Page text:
Suzan Murray ’84
Program director of the Smithsonian’s Global Health Program
It was the standard, even blah, question to ask a veterinarian: What animals do you have at home?
Suzan Murray ’84 answered like this: “I have two sons, a daughter and a husband.”
I laughed, because I thought she was being ironic, telling a mom joke about three kids and a spouse running amok during quarantine like, you know, animals. But she was entirely serious.
To understand her non-joke—and how and why Murray is making the world safer—you have to
understand her lifelong calling. She has wanted to be a veterinarian since age 5, when she saw a TV special on Jane Goodall, the famous primatologist. Murray
is now the program director of the Smithsonian’s Global Health Program. It supports many projects, including one in which veterinarians, physicians, conservationists and others gather data and forecast the probabilities of the next viral outbreak—75 percent of which, like COVID-19, leap from animals to humans.
This spring, she testified before Congress and was cited in The Washington Post. Years before all that, she was the head veterinarian of the National Zoo. This undergrad biology major—who created her own pre-vet curriculum with Amherst faculty—has treated
giraffes, elephants, rhinos, you name it, and specializes in gorilla heart disease.
In learning about Murray and her work, I realized it’s routine for her to view Homo sapiens as one of many animal varieties, all tenants of this earth, and all bound to one another’s health and well-being. This is obviously true. But many of us kind of forgot before COVID-19 forced us to remember.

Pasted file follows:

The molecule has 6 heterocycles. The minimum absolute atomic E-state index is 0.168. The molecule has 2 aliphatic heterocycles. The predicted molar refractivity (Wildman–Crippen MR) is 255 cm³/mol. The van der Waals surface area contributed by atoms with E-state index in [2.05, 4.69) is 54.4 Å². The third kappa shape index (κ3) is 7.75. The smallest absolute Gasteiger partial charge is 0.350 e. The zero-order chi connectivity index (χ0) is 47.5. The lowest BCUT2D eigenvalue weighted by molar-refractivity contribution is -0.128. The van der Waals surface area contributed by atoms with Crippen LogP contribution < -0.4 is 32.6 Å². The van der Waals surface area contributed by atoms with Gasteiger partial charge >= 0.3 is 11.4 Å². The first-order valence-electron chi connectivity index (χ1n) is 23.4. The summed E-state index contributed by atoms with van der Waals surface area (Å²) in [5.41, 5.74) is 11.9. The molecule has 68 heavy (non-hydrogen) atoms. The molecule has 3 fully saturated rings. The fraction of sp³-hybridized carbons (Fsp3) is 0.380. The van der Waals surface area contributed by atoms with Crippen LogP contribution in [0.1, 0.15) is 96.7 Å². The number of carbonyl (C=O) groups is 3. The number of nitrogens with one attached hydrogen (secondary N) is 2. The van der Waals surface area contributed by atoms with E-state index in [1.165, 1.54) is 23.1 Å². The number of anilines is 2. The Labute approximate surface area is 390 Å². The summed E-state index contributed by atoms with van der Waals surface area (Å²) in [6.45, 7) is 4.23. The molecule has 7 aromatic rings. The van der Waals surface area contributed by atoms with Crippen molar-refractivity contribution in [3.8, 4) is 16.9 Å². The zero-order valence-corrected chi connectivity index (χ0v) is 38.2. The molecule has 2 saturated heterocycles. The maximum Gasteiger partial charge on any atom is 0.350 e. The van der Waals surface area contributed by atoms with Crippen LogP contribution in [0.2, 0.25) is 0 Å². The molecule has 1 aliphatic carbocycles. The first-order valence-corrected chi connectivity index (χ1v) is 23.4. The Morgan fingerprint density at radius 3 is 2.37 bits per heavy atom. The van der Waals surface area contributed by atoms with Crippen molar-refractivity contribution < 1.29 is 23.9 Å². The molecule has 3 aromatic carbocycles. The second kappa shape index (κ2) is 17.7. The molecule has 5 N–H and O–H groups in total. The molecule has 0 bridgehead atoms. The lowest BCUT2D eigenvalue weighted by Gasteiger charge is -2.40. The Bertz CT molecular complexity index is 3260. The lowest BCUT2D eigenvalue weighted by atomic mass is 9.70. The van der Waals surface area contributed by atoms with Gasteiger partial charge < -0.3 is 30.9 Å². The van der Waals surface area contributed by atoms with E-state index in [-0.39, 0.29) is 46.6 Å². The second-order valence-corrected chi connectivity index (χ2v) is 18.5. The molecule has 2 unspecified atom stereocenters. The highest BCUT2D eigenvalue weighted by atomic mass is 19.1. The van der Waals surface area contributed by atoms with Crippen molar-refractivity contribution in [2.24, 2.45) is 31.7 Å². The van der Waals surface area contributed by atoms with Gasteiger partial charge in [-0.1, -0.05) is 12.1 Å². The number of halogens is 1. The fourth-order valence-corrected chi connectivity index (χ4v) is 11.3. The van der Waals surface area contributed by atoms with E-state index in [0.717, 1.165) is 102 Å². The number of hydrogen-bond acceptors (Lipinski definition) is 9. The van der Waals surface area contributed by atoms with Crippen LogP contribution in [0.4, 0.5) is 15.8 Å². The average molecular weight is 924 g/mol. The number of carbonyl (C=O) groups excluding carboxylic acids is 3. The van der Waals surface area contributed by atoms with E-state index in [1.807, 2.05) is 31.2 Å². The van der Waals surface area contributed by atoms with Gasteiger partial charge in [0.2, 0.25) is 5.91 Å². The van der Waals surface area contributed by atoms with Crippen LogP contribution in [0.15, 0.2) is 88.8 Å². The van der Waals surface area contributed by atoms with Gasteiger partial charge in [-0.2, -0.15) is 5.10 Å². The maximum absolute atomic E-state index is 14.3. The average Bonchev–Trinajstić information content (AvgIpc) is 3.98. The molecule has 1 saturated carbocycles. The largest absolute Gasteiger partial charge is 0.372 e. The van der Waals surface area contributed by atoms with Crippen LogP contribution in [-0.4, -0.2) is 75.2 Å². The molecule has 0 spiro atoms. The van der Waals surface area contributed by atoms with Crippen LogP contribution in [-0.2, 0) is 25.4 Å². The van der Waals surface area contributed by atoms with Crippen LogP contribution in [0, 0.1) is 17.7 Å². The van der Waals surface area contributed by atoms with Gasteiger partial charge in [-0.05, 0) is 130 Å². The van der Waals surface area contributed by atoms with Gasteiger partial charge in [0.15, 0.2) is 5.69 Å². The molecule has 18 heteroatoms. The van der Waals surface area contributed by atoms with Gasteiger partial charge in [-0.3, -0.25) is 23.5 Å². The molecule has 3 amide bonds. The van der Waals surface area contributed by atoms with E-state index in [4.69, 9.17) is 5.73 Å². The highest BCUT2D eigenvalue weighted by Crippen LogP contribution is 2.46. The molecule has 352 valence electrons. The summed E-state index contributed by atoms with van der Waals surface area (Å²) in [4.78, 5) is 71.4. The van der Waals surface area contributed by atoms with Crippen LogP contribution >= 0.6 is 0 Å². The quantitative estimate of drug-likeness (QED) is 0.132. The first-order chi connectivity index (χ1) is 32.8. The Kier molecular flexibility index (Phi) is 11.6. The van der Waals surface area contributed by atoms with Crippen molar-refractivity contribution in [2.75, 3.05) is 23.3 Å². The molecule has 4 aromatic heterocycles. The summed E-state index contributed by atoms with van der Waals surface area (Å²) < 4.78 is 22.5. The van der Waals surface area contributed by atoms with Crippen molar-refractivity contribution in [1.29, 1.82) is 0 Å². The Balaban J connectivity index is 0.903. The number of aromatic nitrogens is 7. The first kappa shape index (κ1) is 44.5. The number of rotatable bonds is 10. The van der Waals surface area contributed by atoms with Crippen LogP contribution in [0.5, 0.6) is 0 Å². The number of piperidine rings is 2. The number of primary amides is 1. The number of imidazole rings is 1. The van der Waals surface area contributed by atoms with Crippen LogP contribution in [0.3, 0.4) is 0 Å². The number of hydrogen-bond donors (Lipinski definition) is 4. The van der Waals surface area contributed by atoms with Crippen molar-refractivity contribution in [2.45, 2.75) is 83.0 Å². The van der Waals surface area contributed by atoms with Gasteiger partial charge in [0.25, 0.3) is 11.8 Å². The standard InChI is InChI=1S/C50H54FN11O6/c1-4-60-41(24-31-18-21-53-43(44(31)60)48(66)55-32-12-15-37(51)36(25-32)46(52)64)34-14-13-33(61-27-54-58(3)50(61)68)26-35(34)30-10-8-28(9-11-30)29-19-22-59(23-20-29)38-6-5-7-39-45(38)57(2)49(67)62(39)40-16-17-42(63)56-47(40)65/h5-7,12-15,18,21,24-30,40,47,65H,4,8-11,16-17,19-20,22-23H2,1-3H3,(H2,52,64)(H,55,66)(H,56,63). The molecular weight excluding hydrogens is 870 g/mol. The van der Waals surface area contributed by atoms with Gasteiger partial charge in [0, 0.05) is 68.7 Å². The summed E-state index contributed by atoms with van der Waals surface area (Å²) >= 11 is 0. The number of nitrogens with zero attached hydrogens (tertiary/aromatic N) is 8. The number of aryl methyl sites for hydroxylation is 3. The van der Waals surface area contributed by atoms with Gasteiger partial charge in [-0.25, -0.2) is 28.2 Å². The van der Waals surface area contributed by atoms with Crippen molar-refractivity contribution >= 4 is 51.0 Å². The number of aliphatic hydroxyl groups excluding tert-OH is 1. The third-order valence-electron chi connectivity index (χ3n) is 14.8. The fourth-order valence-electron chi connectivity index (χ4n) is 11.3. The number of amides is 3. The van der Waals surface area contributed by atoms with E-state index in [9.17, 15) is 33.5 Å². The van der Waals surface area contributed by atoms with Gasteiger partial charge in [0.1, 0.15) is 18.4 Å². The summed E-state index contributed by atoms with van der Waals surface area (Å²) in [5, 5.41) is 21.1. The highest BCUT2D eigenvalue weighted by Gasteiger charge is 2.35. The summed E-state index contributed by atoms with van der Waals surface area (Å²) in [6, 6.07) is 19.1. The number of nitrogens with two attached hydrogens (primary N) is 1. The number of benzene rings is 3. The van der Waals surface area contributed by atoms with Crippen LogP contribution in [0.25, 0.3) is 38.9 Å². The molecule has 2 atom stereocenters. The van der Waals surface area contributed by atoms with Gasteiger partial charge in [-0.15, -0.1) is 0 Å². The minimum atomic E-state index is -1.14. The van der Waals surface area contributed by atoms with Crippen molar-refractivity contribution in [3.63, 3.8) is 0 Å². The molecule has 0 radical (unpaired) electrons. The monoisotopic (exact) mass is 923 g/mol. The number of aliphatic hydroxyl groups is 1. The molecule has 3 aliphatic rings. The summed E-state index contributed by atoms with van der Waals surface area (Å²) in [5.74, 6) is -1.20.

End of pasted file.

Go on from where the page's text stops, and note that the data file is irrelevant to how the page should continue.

Getting back to those “animals” in Murray’s household: One of them, her husband, is an Amherst alum. Charles Hiteshew ’84 is executive director of the 100,000 Opportunities Initiative, in which corporations offer entry-level jobs for youth who are not in school and are unemployed. The couple has animals besides their children, of course. They include a giant Anatolian shepherd dog given to Murray in Namibia while she met with the Cheetah Conservation Fund, one of many groups the Smithsonian backs. The fund trains these dogs to chase predatory cheetahs away from livestock. The herd is protected, the farmers have no need to kill the predators, and the cheetahs live
another day—a win for all involved.
Murray loves to share in-the-field stories like this. One of my favorites concerns Jane Goodall, who
was Murray’s thesis adviser at veterinary school and fieldwork supervisor in Tanzania. “When I was in Tanzania, I got malaria—so she gave me my very first gin and tonic.” Plenty more animal anecdotes arise in “Creature Comforter,” the 2003 Amherst magazine cover story about a day in her life at the National Zoo, in which she treats an ailing gibbon, a Komodo dragon with lesions and a sea lion with a toothache. This occupational diversity is what makes a wildlife veterinarian irreplaceable. As she told me: “The role that veterinarians play in global health has historically been under-recognized. I think that’s one of the gifts I can give: to help show what our wonderful teams are doing around the world.”
Murray balked at having a Zoom meeting for our interview. (“My office is too messy!”) Over the phone, I couldn’t see if there was an arched eyebrow or hint of a smile when she made her “animals at home” comment. But by the time we ended our conversation, I could hear the grin in her voice when she said: “People are one of my favorite species.”
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